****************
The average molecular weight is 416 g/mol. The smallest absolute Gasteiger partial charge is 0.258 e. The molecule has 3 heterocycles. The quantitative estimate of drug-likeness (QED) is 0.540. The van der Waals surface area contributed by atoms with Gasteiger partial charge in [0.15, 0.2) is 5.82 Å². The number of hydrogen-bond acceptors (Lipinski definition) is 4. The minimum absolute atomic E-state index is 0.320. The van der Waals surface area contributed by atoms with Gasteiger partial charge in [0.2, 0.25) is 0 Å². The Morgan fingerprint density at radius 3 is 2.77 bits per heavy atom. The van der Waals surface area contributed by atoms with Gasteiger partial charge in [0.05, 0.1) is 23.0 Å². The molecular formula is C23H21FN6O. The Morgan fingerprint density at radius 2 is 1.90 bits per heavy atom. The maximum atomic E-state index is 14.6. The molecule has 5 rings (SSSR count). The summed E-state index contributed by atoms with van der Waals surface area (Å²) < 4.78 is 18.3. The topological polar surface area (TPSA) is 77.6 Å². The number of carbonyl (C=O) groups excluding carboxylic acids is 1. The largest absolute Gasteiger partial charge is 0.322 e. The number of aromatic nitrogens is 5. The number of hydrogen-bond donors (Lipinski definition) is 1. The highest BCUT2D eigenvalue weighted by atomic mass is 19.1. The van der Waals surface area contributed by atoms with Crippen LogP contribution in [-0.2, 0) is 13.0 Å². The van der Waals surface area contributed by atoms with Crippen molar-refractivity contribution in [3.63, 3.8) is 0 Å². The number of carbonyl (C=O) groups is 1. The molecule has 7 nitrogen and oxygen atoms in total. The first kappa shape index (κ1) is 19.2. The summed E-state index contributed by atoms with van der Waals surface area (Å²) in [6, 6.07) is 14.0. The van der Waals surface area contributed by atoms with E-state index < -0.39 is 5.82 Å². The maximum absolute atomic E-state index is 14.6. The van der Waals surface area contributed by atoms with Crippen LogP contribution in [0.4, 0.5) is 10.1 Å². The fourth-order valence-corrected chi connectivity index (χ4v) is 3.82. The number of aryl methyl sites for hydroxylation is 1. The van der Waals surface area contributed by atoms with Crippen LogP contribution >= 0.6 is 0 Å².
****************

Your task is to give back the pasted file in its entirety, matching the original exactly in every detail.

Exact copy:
The average molecular weight is 416 g/mol. The smallest absolute Gasteiger partial charge is 0.258 e. The molecule has 3 heterocycles. The quantitative estimate of drug-likeness (QED) is 0.540. The van der Waals surface area contributed by atoms with Gasteiger partial charge in [0.15, 0.2) is 5.82 Å². The number of hydrogen-bond acceptors (Lipinski definition) is 4. The minimum absolute atomic E-state index is 0.320. The van der Waals surface area contributed by atoms with Gasteiger partial charge in [0.2, 0.25) is 0 Å². The Morgan fingerprint density at radius 3 is 2.77 bits per heavy atom. The van der Waals surface area contributed by atoms with Gasteiger partial charge in [0.05, 0.1) is 23.0 Å². The molecular formula is C23H21FN6O. The Morgan fingerprint density at radius 2 is 1.90 bits per heavy atom. The maximum atomic E-state index is 14.6. The molecule has 5 rings (SSSR count). The summed E-state index contributed by atoms with van der Waals surface area (Å²) < 4.78 is 18.3. The topological polar surface area (TPSA) is 77.6 Å². The number of carbonyl (C=O) groups excluding carboxylic acids is 1. The largest absolute Gasteiger partial charge is 0.322 e. The number of aromatic nitrogens is 5. The number of hydrogen-bond donors (Lipinski definition) is 1. The highest BCUT2D eigenvalue weighted by atomic mass is 19.1. The van der Waals surface area contributed by atoms with Crippen LogP contribution in [-0.2, 0) is 13.0 Å². The van der Waals surface area contributed by atoms with Crippen molar-refractivity contribution in [3.63, 3.8) is 0 Å². The number of carbonyl (C=O) groups is 1. The molecule has 7 nitrogen and oxygen atoms in total. The first kappa shape index (κ1) is 19.2. The summed E-state index contributed by atoms with van der Waals surface area (Å²) in [6, 6.07) is 14.0. The van der Waals surface area contributed by atoms with E-state index < -0.39 is 5.82 Å². The maximum absolute atomic E-state index is 14.6. The van der Waals surface area contributed by atoms with Crippen LogP contribution in [0.4, 0.5) is 10.1 Å². The fourth-order valence-corrected chi connectivity index (χ4v) is 3.82. The number of aryl methyl sites for hydroxylation is 1. The van der Waals surface area contributed by atoms with Crippen LogP contribution >= 0.6 is 0 Å².